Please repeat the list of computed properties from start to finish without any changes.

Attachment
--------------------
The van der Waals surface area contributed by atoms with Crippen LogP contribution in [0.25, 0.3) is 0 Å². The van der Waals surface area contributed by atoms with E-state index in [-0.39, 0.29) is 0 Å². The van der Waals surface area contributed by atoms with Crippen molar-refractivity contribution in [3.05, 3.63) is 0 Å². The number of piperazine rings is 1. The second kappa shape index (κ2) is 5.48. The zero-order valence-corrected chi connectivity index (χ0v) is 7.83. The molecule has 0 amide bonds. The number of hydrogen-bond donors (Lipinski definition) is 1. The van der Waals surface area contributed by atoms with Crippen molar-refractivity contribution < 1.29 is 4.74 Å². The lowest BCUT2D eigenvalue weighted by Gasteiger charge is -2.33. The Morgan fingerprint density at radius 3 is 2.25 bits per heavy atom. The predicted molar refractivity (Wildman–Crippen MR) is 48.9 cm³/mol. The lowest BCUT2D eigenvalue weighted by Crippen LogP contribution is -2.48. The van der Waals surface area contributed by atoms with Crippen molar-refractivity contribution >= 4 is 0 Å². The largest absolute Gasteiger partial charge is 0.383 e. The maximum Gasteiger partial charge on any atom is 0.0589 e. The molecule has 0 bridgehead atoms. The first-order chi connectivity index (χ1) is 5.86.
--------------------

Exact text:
The van der Waals surface area contributed by atoms with Crippen LogP contribution in [0.25, 0.3) is 0 Å². The van der Waals surface area contributed by atoms with E-state index in [-0.39, 0.29) is 0 Å². The van der Waals surface area contributed by atoms with Crippen molar-refractivity contribution in [3.05, 3.63) is 0 Å². The number of piperazine rings is 1. The second kappa shape index (κ2) is 5.48. The zero-order valence-corrected chi connectivity index (χ0v) is 7.83. The molecule has 0 amide bonds. The number of hydrogen-bond donors (Lipinski definition) is 1. The van der Waals surface area contributed by atoms with Crippen molar-refractivity contribution < 1.29 is 4.74 Å². The lowest BCUT2D eigenvalue weighted by Gasteiger charge is -2.33. The Morgan fingerprint density at radius 3 is 2.25 bits per heavy atom. The predicted molar refractivity (Wildman–Crippen MR) is 48.9 cm³/mol. The lowest BCUT2D eigenvalue weighted by Crippen LogP contribution is -2.48. The van der Waals surface area contributed by atoms with Crippen molar-refractivity contribution >= 4 is 0 Å². The largest absolute Gasteiger partial charge is 0.383 e. The maximum Gasteiger partial charge on any atom is 0.0589 e. The molecule has 0 bridgehead atoms. The first-order chi connectivity index (χ1) is 5.86.